Visit the Wild West in Lethbridge, Alberta
Lethbridge offers a haven for nature lovers and history buffs
A cultural exploration of Lethbridge begins at the Galt Museum and Archives, where museum educator Belinda Crowson said artifacts, books and knowledgeable staff will help launch a journey into the city’s past.
Lethbridge—named after William Lethbridge, largest investor in North Western Coal and Exploration Company—was founded around coal seams and eventually hosted an important train stop.
The Galt Museum, with static and revolving displays focused on Lethbridge and surrounding Southern Alberta, introduces visitors to Lethbridge’s evolution as a resource town with a risqué past. It was Alberta’s only town to vote against prohibition, and was almost subject to a boycott by surrounding municipalities in 1918.
“Lethbridge also had one of Canada’s largest red light districts,” said Crowson. Illegal but overlooked beginning in the 1880s, the red light district was also one of the last to close down in the 1940s. Crowson looks at this important part of Lethbridge’s past in her book, We Don’t talk About Those Women, available at the museum.
Galt Museum captures Lethbridge’s evolution into a more contemporary (and conservative) place with static displays about its function in Southern Alberta’s history, the culture of the Kainai people, the prairie landscape and coal mining industry, as well a multitude of revolving exhibits.
“We are one chapter in the book of Lethbridge’s history,” said Crowson. “You have to go out and find the others to tell the whole story.”
The Coulees and Fort Whoop-Up
Lethbridge offers a haven for nature lovers and history buffs in the coulees, a majestic geographical landform that rises up on either side of the Oldman River Valley.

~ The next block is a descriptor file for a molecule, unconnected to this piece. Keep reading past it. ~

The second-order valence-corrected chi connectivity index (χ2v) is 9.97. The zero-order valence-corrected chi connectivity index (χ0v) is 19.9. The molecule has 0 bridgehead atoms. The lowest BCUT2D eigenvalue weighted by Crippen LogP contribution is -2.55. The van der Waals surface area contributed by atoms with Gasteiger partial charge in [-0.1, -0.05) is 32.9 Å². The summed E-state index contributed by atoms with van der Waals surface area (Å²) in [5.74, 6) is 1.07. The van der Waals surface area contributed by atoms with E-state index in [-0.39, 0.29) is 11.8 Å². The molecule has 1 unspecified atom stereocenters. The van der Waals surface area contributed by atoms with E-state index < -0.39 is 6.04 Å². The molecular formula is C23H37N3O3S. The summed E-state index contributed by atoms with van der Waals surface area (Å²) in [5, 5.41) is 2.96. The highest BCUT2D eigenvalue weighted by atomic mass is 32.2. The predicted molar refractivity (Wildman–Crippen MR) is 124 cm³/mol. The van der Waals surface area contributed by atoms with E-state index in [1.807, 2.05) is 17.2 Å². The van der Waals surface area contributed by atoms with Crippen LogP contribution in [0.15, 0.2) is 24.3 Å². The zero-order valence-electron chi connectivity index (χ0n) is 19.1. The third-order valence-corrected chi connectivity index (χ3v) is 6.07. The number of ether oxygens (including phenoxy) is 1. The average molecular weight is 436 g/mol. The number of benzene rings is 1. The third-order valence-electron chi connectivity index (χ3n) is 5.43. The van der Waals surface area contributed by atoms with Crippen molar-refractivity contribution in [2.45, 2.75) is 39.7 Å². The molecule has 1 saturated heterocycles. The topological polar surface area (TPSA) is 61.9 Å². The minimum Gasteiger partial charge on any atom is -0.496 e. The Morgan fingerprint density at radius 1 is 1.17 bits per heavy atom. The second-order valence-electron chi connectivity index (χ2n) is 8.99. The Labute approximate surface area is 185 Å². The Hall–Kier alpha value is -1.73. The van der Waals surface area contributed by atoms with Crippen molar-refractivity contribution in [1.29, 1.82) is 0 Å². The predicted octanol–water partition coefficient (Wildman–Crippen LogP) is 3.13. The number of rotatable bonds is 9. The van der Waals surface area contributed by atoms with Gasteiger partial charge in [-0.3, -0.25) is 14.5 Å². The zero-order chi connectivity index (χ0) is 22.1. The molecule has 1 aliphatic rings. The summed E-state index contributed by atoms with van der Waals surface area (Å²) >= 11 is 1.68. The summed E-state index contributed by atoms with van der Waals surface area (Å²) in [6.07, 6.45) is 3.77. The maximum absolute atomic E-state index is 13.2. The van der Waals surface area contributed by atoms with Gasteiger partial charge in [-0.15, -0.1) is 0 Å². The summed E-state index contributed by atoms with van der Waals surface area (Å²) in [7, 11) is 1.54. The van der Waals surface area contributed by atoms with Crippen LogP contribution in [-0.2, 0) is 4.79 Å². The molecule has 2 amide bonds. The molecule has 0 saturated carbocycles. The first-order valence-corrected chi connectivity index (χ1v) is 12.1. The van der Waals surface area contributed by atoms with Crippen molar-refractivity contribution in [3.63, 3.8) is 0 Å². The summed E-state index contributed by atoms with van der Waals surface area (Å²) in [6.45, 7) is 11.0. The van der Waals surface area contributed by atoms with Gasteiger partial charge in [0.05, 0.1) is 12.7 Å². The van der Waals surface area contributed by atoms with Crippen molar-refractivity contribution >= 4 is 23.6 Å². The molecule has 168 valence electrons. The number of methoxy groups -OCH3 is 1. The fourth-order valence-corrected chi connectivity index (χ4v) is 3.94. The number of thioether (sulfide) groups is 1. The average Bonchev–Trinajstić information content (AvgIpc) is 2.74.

“If you’ve never seen the coulees, you have to go,” said Laurie Harasen, recreation and culture development manager for the City of Lethbridge. “They are simply amazing.”
Coulees are the steep-sided, v-shaped valleys formed when the last glaciers retreated from Southern Alberta and since eroded by water and wind. Near the Lethbridge coulees visitors will find Fort Whoop-Up, a reconstructed frontier trading post once built around American fur traders’ whiskey deals that made them wealthy until the Mounties showed up.
The attraction features live enactments and displays that pay tribute to Mounties and the Plains tribes with museum and interior galleries and authentic period rooms. Today, the fort still trades with the Blackfoot tribes of Southern Alberta, supplying many ceremonial goods, hides, sweetgrass and other items.
A visit to the coulees should also include stops at the CPR High Level Bridge and Helen Schuler Nature Centre.
The CPR Bridge is the largest railway structure in North America and the world’s largest in combined height and width. The mile-and-47-feet-long structure was a feat of engineering in 1909, when 150 local men constructed the pre-cut assembly project in just under three years.
The Nature Centre is part of the Lethbridge Nature Reserve—a 196-acre park showcasing the region’s three completely unique ecosystems, including the coulees, over 300 bird species and some of the world’s only hybrid cottonwoods.
Laurie Harasen, recreation and culture development manager for the City of Lethbridge, said the city is well known for its underground arts scene—a thriving community featuring work of international acclaim.
“The Southern Alberta Art Gallery has work that people would usually have to go international to see,” she said. “People are quite surprised to see what we offer.”
In May, the city opened Casa—a one-of-a-kind-in-Canada home for the arts with space for every medium imaginable. The project is the culmination of a 20-year dream shared by the Lethbridge arts community to expand or replace the Bowman Arts Centre.
“This unique new facility is about experimentation, incubation, learning and growing,” according to the facilty’s website. “Casa was built to serve a multi-generational community with varying art skill sets and interests in all disciplines of the arts.”
“Guilds can use the space and hold lessons; it has a Black Box theatre, space for dance recitals and the music conservatory is based there,” said Harasen. “It’s a real hub of arts and culture learning.”
For more information about Casa and what is has to offer, visit casalethbridge.ca or call (403) 327-CASA.